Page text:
In the town of Libertyville, sixteen-year-old Melinda Grant is ostracized by her schoolmates for being illegitimate, although her seamstress mother Elizabeth maintains that Melinda’s father died when she was a baby. Melinda adores her timid mother regardless of the fact that she is overprotective, sews Melinda childish clothes and willfully fails to acknowledge her friendless state. One day, Melinda’s teacher, Miss Robson, visits Elizabeth to urge her to allow Melinda to try out for the class play, Our Town . Elizabeth insists that she has never dissuaded Melinda from participating in the drama club but, after Miss Robson leaves, can barely disguise her discomfort at the idea. After Elizabeth performs her daily ritual of checking the empty mailbox for a letter, Melinda asks for permission to attend the school dance, and Elizabeth consents. At the dance, popular couple Bruce Mitchell and Polly Fisher snub Melinda and a new student, Will Henderson, who turns his attentions to a flustered Melinda. The outspoken Will points out that they are both different from the other teenagers, and although Melinda protests this, she agrees to walk with him outside. There, Will, whose salesman father Ed has moved the family to seventeen towns in as many years, declares his desire to settle down in one place, while Melinda wishes she could see the world. She informs him that her father is dead, but upon learning that Ed grew up in Libertyville, grows distressed at the realization that he will soon hear rumors about her parentage. When Will then tries to lead Melinda to the deserted bandstand in the hills, she resists because Elizabeth has warned her never to go there. As Will drives Melinda home, Bruce and his friends attempt to drive them off the road. After taunting them, Bruce finally drives away, and Melinda thanks Will but will not allow him to walk her into her house. Meanwhile, Ed visits Polly’s father Alex, his high school friend, and urges Alex to introduce him to his friends at the country club in order to help Ed acquire new clients. Alex, who has grown rich and pompous since Ed left town, responds tepidly. On the way out, Ed runs into Alex’s wife Laura, who is drunk and belligerent. At home, Ed, humiliated by the experience and aware that this job represents his last chance with the sales company, protests his wife Dorothy’s insistence that he reach beyond his abilities. In response, Dorothy compares Ed unfavorably to her father, a famous author, and when Will comes home, exhorts him never to settle for less than the best. Will mentions Melinda, prompting his parents to instruct him not to consort with a girl on the “wrong side of the tracks.” Instead, Ed urges Will to befriend Bruce, Polly and other schoolmates with wealthy parents, in order to create more business contacts for Ed. At school the next day, the class elects Polly and Bruce to try out for the lead roles in Our Town , but despite the efforts of Will and Miss Robson, Melinda refuses to audition. Will and Melinda then share lunch, but after Will gently asks if Elizabeth is mentally unstable, Melinda attacks him. Their grappling develops into an embrace, from which Melinda eventually wrenches herself away. Later, Will is pleased to see Melinda at the play audition, where she easily bests Polly and impresses Bruce with her passionate acting. Polly and Bruce immediately befriend Melinda, causing Will to retreat alone to a nearby café, where he rejects a waitress’ flirtation. That night, Elizabeth searches Melinda’s room and, upon discovering the text of the play, copies the photo inside to create a costume. Melinda is pleased at her mother’s enthusiasm, but wonders why she once again checks the empty mailbox. Just then, Will visits and apologizes, in front of Elizabeth, for trying to kiss Melinda. Elizabeth is pleasant to Will but then later breaks down, raging at Melinda about the dangers of boys. Meanwhile, Will confronts his father about his disapproval of Elizabeth, and Ed responds by asking why Will has not invited him to parents’ night at school. After Will admits that he is ashamed of Ed’s assertive salesmanship, Ed once again urges Dorothy to be more realistic about her goals for the family. The afternoon of parents’ night, Polly invites Melinda to her house and there reveals that she has befriended Melinda only in order to convince her to quit the play, so Polly can be take the lead role. As Melinda is explaining that the role is too important to her to give up, the girls hear Alex begging Laura to accompany him to parents’ night. Laura replies bitterly that he wants her there only for the sake of appearances. After Laura calls Alex “a pig,” Polly collapses in tears. Later, Will helps Melinda practice her lines by the bandstand, and urges her to try on her costume, a wedding dress. Finding himself sexually attracted to her, he directs her to change again, and this time Polly, hiding nearby, sees Melinda undressing. As parents’ night begins, Elizabeth reluctantly attends, urged by Melinda and Miss Robson. Polly insists that Melinda join her in the locker room, where she blackmails Melinda to give up the role in return for Polly keeping quiet about what she saw by the bandstand. Melinda protests that she is innocent, after which Will, who has been listening, shakes Polly, prompting her to race out and announce to the crowd that Will and Melinda are lovers. Bruce fights Will, who barely manages to prevail over the bigger boy. The parents gather in horror, and Ed, seeing Will about to follow Melinda, asks him what to say to the other parents. After Will exhorts him to “tell them you’re my father,” a shamed Ed finds the courage to challenge Alex and Mr. Mitchell when they threaten to have Will arrested, announcing that his family is leaving Libertyville before it can corrupt them. In the car, Dorothy quietly suggests that Ed accept a managerial job in Toledo, and Ed gratefully kisses her hand. Meanwhile, Will chases Melinda to the bandstand, and there explains that their love purifies their attraction to each other, then kisses her. Elizabeth, who has also followed Melinda, cries out when she sees them and falls to the ground. Melinda guesses aloud that the letter Elizabeth awaits is from her father, who is really alive, and Elizabeth finally recounts meeting him years earlier at the bandstand where he promised to marry her. After he abandoned her before they could marry, however, Elizabeth was humiliated and grew fearful of the public censure. She now voices her dread that the same thing will happen to Melinda, but Will assures her that he will return for Melinda, whom he truly loves. Months later, the mailman is surprised when Elizabeth fails to ask him for a letter, merely smiling when Melinda receives one from Will. +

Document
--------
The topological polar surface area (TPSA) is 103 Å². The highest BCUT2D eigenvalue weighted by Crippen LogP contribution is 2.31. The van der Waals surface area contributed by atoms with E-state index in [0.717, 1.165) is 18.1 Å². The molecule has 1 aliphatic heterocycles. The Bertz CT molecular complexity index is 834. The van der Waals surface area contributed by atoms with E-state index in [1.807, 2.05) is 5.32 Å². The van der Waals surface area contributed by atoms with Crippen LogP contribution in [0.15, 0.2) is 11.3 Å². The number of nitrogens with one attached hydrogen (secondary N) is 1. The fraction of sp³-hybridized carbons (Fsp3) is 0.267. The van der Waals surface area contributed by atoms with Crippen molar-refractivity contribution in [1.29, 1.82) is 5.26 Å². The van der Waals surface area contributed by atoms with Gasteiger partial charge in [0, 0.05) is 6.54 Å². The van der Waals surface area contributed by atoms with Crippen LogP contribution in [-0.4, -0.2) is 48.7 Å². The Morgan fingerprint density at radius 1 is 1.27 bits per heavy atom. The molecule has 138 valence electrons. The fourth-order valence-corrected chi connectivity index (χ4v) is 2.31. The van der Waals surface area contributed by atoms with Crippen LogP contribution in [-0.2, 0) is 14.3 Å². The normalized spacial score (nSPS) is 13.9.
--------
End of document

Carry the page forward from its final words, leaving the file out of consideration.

Legend
Viewed by AFI
Partially Viewed
Offscreen Credit
Name Occurs Before Title
AFI Life Achievement Award